United will probably enter this merger madness that's gripping the industry at the time, some analysts predict. At a Citigroup investor conference yesterday, United's CFO, Jake Brace, said that "the industrial logic of mergers in the airline industry is so compelling... We believe mergers in the airline industry have significant synergies, and we believe the industry needs to consolidate."
He also wouldn't say much about the subject of Delta, but wouldn't rule out anything in way of a merger. "We're going to do what makes sense for our company, and we'll be interested to see what happens with US Air and Delta," Brace said.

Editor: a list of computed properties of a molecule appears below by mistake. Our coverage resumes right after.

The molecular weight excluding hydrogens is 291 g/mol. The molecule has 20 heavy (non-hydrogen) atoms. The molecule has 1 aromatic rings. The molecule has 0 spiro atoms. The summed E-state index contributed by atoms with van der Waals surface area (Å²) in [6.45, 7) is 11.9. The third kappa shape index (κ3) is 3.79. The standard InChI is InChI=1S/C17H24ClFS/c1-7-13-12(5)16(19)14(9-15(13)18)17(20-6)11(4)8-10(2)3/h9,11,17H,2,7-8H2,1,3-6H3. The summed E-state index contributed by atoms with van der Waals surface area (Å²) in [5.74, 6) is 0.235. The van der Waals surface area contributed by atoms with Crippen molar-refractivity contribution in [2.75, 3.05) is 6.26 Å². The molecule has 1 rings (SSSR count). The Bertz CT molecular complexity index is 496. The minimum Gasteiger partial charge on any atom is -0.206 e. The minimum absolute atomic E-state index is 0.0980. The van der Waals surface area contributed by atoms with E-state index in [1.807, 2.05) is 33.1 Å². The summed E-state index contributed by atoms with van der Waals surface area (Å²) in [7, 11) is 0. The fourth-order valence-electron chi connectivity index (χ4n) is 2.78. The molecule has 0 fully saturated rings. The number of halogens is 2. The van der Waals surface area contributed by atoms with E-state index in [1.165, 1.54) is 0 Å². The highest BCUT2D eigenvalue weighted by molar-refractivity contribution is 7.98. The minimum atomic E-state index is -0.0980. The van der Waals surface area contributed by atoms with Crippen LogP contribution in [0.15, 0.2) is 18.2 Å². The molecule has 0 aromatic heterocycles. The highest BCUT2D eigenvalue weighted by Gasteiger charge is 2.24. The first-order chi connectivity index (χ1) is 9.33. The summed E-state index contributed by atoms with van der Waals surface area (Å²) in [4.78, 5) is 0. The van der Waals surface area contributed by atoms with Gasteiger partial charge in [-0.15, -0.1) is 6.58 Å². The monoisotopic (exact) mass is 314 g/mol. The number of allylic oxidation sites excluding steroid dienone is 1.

A United-Delta merger would make much more sense from a variety of standpoints. The two airlines have more compatible fleets - both predominately Boeings - as opposed to US Airways, which has an almost all-Airbus fleet. There is also less overlap between the two airlines' hubs, compared with US Airways. United has hubs at Los Angeles, San Francisco, Denver, Chicago, and Washington, while US Airways has hubs at Phoenix, Las Vegas, Charlotte, and Philadelphia. In contrast, Delta has hubs at New York JFK, Atlanta, Cincinatti, and Salt Lake City.
Could a merger happen? It might. Analyists predict that United will place a bet for Delta, and will do so sometime soon.